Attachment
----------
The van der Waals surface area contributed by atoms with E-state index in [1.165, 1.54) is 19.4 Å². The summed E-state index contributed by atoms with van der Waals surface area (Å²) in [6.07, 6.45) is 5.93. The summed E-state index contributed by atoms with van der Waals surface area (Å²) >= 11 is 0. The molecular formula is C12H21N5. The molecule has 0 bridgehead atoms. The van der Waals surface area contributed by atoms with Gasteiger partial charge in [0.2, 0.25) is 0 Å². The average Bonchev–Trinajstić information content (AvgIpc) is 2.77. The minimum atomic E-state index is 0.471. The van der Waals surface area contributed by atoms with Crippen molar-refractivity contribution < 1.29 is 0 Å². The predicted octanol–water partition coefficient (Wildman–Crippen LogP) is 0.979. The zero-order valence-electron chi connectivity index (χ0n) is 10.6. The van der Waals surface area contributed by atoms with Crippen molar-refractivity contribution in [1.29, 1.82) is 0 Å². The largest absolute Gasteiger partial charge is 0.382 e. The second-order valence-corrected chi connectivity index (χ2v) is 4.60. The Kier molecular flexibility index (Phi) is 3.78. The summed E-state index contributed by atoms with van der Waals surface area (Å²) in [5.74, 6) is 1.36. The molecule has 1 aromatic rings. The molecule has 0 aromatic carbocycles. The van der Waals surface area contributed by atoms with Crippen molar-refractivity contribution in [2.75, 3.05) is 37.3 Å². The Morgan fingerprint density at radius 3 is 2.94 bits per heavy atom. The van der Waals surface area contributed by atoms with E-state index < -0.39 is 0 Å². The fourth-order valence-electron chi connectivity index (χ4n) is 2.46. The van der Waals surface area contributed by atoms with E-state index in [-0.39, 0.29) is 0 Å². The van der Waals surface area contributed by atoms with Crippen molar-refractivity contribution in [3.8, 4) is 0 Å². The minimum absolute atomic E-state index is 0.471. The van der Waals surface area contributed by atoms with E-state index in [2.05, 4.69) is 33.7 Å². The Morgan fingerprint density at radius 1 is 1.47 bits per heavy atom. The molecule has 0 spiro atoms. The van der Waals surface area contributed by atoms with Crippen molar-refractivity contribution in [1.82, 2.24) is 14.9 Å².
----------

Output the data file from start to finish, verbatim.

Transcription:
The van der Waals surface area contributed by atoms with E-state index in [1.165, 1.54) is 19.4 Å². The summed E-state index contributed by atoms with van der Waals surface area (Å²) in [6.07, 6.45) is 5.93. The summed E-state index contributed by atoms with van der Waals surface area (Å²) >= 11 is 0. The molecular formula is C12H21N5. The molecule has 0 bridgehead atoms. The van der Waals surface area contributed by atoms with Gasteiger partial charge in [0.2, 0.25) is 0 Å². The average Bonchev–Trinajstić information content (AvgIpc) is 2.77. The minimum atomic E-state index is 0.471. The van der Waals surface area contributed by atoms with Crippen molar-refractivity contribution < 1.29 is 0 Å². The predicted octanol–water partition coefficient (Wildman–Crippen LogP) is 0.979. The zero-order valence-electron chi connectivity index (χ0n) is 10.6. The van der Waals surface area contributed by atoms with Crippen molar-refractivity contribution in [1.29, 1.82) is 0 Å². The largest absolute Gasteiger partial charge is 0.382 e. The second-order valence-corrected chi connectivity index (χ2v) is 4.60. The Kier molecular flexibility index (Phi) is 3.78. The summed E-state index contributed by atoms with van der Waals surface area (Å²) in [5.74, 6) is 1.36. The molecule has 1 aromatic rings. The molecule has 0 aromatic carbocycles. The van der Waals surface area contributed by atoms with Crippen molar-refractivity contribution in [2.75, 3.05) is 37.3 Å². The Morgan fingerprint density at radius 3 is 2.94 bits per heavy atom. The van der Waals surface area contributed by atoms with E-state index < -0.39 is 0 Å². The fourth-order valence-electron chi connectivity index (χ4n) is 2.46. The van der Waals surface area contributed by atoms with E-state index in [-0.39, 0.29) is 0 Å². The van der Waals surface area contributed by atoms with Crippen molar-refractivity contribution in [3.8, 4) is 0 Å². The minimum absolute atomic E-state index is 0.471. The van der Waals surface area contributed by atoms with E-state index in [2.05, 4.69) is 33.7 Å². The Morgan fingerprint density at radius 1 is 1.47 bits per heavy atom. The molecule has 0 spiro atoms. The van der Waals surface area contributed by atoms with Crippen molar-refractivity contribution in [1.82, 2.24) is 14.9 Å².